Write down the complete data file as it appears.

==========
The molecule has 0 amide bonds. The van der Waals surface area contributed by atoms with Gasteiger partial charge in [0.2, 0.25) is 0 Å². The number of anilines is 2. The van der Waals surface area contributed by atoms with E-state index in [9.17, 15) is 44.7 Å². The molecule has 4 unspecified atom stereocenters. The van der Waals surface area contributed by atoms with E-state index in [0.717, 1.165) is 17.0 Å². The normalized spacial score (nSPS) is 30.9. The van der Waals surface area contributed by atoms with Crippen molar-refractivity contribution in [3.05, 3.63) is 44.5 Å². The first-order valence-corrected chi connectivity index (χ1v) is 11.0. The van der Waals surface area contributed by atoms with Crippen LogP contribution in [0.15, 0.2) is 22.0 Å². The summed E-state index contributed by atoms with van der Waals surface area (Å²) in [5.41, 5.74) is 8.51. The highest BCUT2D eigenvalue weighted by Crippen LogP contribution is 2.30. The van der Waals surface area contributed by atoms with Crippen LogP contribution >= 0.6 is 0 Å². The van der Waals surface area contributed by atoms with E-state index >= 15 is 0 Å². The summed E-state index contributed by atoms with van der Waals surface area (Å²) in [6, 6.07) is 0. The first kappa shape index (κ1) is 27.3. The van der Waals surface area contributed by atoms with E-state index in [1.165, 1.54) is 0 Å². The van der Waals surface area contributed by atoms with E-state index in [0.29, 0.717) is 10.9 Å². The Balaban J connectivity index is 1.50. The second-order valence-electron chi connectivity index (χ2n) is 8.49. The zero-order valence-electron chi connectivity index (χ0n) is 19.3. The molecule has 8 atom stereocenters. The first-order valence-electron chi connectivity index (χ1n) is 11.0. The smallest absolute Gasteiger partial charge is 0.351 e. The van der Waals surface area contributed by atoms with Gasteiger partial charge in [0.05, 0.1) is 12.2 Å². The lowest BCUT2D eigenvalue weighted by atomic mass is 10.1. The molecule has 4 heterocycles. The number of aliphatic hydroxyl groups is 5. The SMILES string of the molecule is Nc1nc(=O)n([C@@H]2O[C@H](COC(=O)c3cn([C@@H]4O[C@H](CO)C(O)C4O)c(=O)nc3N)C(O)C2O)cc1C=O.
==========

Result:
The molecule has 0 amide bonds. The van der Waals surface area contributed by atoms with Gasteiger partial charge in [0.2, 0.25) is 0 Å². The number of anilines is 2. The van der Waals surface area contributed by atoms with E-state index in [9.17, 15) is 44.7 Å². The molecule has 4 unspecified atom stereocenters. The van der Waals surface area contributed by atoms with E-state index in [0.717, 1.165) is 17.0 Å². The normalized spacial score (nSPS) is 30.9. The van der Waals surface area contributed by atoms with Crippen molar-refractivity contribution in [3.05, 3.63) is 44.5 Å². The first-order valence-corrected chi connectivity index (χ1v) is 11.0. The van der Waals surface area contributed by atoms with Crippen LogP contribution in [0.15, 0.2) is 22.0 Å². The summed E-state index contributed by atoms with van der Waals surface area (Å²) in [5.41, 5.74) is 8.51. The highest BCUT2D eigenvalue weighted by Crippen LogP contribution is 2.30. The van der Waals surface area contributed by atoms with Crippen LogP contribution >= 0.6 is 0 Å². The van der Waals surface area contributed by atoms with E-state index >= 15 is 0 Å². The summed E-state index contributed by atoms with van der Waals surface area (Å²) in [6, 6.07) is 0. The first kappa shape index (κ1) is 27.3. The van der Waals surface area contributed by atoms with E-state index in [1.165, 1.54) is 0 Å². The van der Waals surface area contributed by atoms with E-state index in [0.29, 0.717) is 10.9 Å². The Balaban J connectivity index is 1.50. The second-order valence-electron chi connectivity index (χ2n) is 8.49. The zero-order valence-electron chi connectivity index (χ0n) is 19.3. The molecule has 8 atom stereocenters. The first-order valence-electron chi connectivity index (χ1n) is 11.0. The smallest absolute Gasteiger partial charge is 0.351 e. The van der Waals surface area contributed by atoms with Gasteiger partial charge in [0.05, 0.1) is 12.2 Å². The lowest BCUT2D eigenvalue weighted by atomic mass is 10.1. The molecule has 4 heterocycles. The number of aliphatic hydroxyl groups is 5. The SMILES string of the molecule is Nc1nc(=O)n([C@@H]2O[C@H](COC(=O)c3cn([C@@H]4O[C@H](CO)C(O)C4O)c(=O)nc3N)C(O)C2O)cc1C=O.